• Proposed
  • 2Under Assessment
  • 3Preliminary Assessed
  • 4Assessed
  • 5Published

Gastroboletus citrinobrunneus Thiers

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Scientific name
Gastroboletus citrinobrunneus
Common names
IUCN Specialist Group
Mushroom, Bracket and Puffball
Assessment status
Proposed by
Noah Siegel
Comments etc.
Noah Siegel

Assessment Notes

Taxonomic notes

Described from a single collection made near Mineral, in Tehama County, California, USA (Thiers 1979).

The genus Gastroboletus accommodates a number of species with semisequestrate to sequestrate fruitbodies. These morphological forms have evolved multiple times, within different genera of boletes. Some of these species have been transferred to their ancestral genera, while for others, such as G. citrinobrunneus, the closest relatives are not known yet (Siegel et al. 2019).

Why suggested for a Global Red List Assessment?

Gastroboletus citrinobrunneus is a rare and poorly known species, recognized by the irregularly convex, bright yellow and brown cap, yellow pores and dark blue staining on all parts. Known from five collections, from three locations in the northern Sierra Nevada and southern Cascade Range of California, USA, in mid- to high-elevation Abies forests.

Modern taxonomic work, and targeted surveys for this species is needed before a proper assessment can be made. Therefore I recommend listing it as Data Deficient (DD).

Geographic range

Mid- to high-elevation forests in the Norther Sierra Nevada and Southern Cascade Mountains in California, USA.

Population and Trends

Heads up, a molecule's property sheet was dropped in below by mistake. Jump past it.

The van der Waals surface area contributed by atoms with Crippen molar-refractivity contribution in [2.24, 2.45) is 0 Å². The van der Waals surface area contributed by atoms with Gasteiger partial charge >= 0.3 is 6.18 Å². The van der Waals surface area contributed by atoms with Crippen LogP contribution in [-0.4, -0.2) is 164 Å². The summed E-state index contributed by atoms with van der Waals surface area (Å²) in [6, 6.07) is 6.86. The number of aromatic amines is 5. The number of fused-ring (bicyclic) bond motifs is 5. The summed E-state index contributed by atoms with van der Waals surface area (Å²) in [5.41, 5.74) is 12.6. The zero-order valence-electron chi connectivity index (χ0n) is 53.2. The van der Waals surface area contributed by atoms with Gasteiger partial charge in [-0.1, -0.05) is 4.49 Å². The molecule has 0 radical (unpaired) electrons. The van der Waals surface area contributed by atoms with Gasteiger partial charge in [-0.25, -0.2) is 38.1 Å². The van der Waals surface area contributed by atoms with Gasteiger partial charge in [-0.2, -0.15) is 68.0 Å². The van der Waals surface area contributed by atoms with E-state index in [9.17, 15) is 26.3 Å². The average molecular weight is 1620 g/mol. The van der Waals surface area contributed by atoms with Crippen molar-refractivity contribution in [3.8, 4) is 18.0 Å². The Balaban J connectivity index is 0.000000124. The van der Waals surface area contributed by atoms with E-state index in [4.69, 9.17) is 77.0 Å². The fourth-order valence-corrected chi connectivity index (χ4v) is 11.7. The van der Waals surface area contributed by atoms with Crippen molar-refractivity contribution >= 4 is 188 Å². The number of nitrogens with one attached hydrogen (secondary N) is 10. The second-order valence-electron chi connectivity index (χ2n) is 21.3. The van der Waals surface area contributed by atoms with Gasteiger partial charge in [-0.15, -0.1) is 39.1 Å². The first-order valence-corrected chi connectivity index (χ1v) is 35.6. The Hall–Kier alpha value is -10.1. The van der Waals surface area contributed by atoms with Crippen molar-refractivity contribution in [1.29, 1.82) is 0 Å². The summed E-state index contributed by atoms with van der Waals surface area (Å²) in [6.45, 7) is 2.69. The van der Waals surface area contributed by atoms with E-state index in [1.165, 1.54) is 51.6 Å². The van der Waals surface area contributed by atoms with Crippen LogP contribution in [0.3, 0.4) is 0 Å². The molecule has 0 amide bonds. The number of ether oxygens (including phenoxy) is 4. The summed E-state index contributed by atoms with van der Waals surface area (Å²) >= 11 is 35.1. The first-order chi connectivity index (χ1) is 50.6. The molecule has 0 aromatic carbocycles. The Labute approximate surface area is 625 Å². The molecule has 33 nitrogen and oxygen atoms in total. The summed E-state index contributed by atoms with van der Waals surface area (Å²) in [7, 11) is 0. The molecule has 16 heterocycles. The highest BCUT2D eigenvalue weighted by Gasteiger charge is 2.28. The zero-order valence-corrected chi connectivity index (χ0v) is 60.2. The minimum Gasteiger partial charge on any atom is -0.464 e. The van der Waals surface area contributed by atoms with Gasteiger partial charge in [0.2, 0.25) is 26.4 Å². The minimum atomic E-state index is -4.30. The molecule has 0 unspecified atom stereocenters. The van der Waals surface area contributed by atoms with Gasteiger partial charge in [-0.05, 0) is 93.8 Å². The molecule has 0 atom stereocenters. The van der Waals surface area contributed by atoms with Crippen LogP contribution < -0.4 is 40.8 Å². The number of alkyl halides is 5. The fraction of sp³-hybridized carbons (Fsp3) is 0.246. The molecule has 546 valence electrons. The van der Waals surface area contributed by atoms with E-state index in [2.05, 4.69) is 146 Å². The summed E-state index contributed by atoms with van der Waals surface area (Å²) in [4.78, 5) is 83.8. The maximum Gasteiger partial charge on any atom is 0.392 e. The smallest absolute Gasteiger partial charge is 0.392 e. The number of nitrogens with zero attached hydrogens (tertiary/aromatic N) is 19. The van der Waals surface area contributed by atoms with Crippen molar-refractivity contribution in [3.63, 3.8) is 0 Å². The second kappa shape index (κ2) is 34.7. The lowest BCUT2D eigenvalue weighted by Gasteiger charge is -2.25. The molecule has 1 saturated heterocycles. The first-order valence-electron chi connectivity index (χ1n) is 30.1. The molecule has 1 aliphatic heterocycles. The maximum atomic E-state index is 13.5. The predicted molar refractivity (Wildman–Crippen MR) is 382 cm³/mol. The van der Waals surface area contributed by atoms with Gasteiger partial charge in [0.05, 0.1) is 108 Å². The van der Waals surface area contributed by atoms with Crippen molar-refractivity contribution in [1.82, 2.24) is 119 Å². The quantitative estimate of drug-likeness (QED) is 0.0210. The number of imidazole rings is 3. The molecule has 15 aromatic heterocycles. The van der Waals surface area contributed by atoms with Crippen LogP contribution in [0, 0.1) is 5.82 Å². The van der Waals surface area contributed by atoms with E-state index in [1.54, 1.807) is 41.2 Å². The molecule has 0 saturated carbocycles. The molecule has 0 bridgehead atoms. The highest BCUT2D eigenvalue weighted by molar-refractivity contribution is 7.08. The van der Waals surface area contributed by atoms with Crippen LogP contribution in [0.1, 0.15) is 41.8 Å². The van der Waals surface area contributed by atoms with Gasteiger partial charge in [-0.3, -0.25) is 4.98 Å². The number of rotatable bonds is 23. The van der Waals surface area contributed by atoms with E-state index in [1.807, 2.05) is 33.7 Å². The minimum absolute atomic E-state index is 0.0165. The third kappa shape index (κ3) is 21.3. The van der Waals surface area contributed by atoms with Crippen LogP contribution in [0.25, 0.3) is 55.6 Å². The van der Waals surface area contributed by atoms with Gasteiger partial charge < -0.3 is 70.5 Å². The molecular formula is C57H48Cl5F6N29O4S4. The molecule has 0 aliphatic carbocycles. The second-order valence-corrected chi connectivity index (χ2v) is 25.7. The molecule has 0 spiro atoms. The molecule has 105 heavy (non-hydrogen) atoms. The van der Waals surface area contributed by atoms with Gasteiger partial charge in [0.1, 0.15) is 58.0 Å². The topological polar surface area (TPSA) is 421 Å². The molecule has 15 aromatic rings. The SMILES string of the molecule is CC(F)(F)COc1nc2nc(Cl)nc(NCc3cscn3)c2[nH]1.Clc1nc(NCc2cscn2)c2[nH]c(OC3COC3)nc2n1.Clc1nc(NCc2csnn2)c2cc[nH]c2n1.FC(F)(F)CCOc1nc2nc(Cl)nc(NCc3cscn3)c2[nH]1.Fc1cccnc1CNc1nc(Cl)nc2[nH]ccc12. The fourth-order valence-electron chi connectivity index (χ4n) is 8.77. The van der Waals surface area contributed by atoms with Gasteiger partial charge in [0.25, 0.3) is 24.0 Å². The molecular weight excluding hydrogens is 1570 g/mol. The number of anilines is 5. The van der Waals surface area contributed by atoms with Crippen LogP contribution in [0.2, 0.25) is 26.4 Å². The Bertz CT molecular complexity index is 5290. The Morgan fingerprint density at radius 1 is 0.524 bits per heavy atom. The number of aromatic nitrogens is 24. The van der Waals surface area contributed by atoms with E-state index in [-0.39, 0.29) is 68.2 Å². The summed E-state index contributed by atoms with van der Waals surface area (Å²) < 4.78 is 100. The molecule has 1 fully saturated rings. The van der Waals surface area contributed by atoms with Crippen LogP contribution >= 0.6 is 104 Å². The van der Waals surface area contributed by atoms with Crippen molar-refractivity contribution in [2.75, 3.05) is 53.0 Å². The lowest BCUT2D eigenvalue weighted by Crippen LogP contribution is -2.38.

Very rare, only known from three locations, and five collections. More collections, a better understanding of this species, and knowledge of suitable habitat are needed to properly assess population and trends of this species.

Population Trend: Uncertain

Habitat and Ecology

Occurring in mid- to high-elevation fir (Abies) forests. Fruit bodies are completely buried to partially exposed in duff or soil. Ectomycorrhizal, likely associated with White Fir (Abies concolor) and Red Fir (Abies magnifica), and possibly other members of Pinaceae. Fruiting in summer. This species is likely dependent on mycophagy (primarily eaten by small mammals) for spore dispersal.


Prolonged droughts and decades of fire suppression have drastically altered the high Sierra Nevada forests, leading to thicker, denser, Abies dominated forests. As a result, hotter, stand replacing fires (rather than patchwork and understory burns) are commonplace, altering appropriate habitat drastically, and making it ill-suited for this species.

Increase in fire frequency/intensityDroughts

Conservation Actions

Protect known sites from management activities, including logging, fuels reduction, or other development and disturbance. Add to USFS sensitive species list.

Research needed

Modern taxonomic work is needed on this species; how does it differ from Gastroboletus turbinatus var. flammeus?
Historic sites should be revisited and appropriate habitat surveyed for this species.

Use and Trade


Siegel, N., Vellinga, E.C., Schwarz, C., Castellano, M.A. and Ikeda, D. 2019. A Field Guide to the Rare Fungi of California’s National Forests. Bookmobile: Minneapolis, MN. 313 p.

Thiers, H.D. 1975. California Mushrooms – A Field Guide to the Boletes. Hafner Press.

Thiers, H.D. 1979. New and interesting hypogeous and secotioid fungi from California. Beihefte zur Sydowia 8:381–390.

Thiers, H.D. and Trappe, J.M. 1969. Studies in the genus Gastroboletus. Brittonia. 21(3):244-254

Country occurrence

Regional Population and Trends

Country Trend Redlisted